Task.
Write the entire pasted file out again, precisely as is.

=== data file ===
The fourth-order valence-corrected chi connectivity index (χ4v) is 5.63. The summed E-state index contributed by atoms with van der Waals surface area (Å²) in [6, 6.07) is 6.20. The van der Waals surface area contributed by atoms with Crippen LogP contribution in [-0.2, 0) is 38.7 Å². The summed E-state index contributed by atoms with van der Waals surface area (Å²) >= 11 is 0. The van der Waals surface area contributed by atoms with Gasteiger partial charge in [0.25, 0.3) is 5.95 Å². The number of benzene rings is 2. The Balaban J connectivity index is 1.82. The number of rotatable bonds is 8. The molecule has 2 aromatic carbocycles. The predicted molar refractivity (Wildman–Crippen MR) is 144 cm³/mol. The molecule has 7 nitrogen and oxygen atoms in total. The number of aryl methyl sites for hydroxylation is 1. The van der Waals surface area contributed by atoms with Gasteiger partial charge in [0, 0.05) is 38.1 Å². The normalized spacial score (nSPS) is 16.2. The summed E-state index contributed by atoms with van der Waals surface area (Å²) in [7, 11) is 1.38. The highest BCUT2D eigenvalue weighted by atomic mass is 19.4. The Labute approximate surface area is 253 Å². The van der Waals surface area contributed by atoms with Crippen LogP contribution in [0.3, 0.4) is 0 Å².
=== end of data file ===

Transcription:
The fourth-order valence-corrected chi connectivity index (χ4v) is 5.63. The summed E-state index contributed by atoms with van der Waals surface area (Å²) in [6, 6.07) is 6.20. The van der Waals surface area contributed by atoms with Crippen LogP contribution in [-0.2, 0) is 38.7 Å². The summed E-state index contributed by atoms with van der Waals surface area (Å²) >= 11 is 0. The van der Waals surface area contributed by atoms with Gasteiger partial charge in [0.25, 0.3) is 5.95 Å². The number of benzene rings is 2. The Balaban J connectivity index is 1.82. The number of rotatable bonds is 8. The molecule has 2 aromatic carbocycles. The predicted molar refractivity (Wildman–Crippen MR) is 144 cm³/mol. The molecule has 7 nitrogen and oxygen atoms in total. The number of aryl methyl sites for hydroxylation is 1. The van der Waals surface area contributed by atoms with Gasteiger partial charge in [0, 0.05) is 38.1 Å². The normalized spacial score (nSPS) is 16.2. The summed E-state index contributed by atoms with van der Waals surface area (Å²) in [7, 11) is 1.38. The highest BCUT2D eigenvalue weighted by atomic mass is 19.4. The Labute approximate surface area is 253 Å². The van der Waals surface area contributed by atoms with Crippen LogP contribution in [0.3, 0.4) is 0 Å².